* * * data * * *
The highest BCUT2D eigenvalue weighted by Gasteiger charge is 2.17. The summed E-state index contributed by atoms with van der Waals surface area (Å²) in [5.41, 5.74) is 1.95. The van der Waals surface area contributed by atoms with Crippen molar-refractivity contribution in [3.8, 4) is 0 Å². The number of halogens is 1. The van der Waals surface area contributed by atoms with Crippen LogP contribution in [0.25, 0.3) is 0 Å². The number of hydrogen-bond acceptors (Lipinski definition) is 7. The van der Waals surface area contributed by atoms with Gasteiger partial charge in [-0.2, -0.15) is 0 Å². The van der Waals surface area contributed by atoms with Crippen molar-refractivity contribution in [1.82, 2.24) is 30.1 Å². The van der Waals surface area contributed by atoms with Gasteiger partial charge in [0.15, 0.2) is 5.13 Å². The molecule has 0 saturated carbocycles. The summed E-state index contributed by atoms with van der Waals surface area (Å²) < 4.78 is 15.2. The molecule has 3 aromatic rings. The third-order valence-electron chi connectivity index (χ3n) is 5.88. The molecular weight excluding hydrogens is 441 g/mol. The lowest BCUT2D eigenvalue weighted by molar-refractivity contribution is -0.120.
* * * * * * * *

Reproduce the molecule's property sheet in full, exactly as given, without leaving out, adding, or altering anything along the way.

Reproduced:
The highest BCUT2D eigenvalue weighted by Gasteiger charge is 2.17. The summed E-state index contributed by atoms with van der Waals surface area (Å²) in [5.41, 5.74) is 1.95. The van der Waals surface area contributed by atoms with Crippen molar-refractivity contribution in [3.8, 4) is 0 Å². The number of halogens is 1. The van der Waals surface area contributed by atoms with Crippen LogP contribution in [0.25, 0.3) is 0 Å². The number of hydrogen-bond acceptors (Lipinski definition) is 7. The van der Waals surface area contributed by atoms with Gasteiger partial charge in [-0.2, -0.15) is 0 Å². The van der Waals surface area contributed by atoms with Crippen molar-refractivity contribution in [1.82, 2.24) is 30.1 Å². The van der Waals surface area contributed by atoms with Gasteiger partial charge in [0.15, 0.2) is 5.13 Å². The molecule has 0 saturated carbocycles. The summed E-state index contributed by atoms with van der Waals surface area (Å²) < 4.78 is 15.2. The molecule has 3 aromatic rings. The third-order valence-electron chi connectivity index (χ3n) is 5.88. The molecular weight excluding hydrogens is 441 g/mol. The lowest BCUT2D eigenvalue weighted by molar-refractivity contribution is -0.120.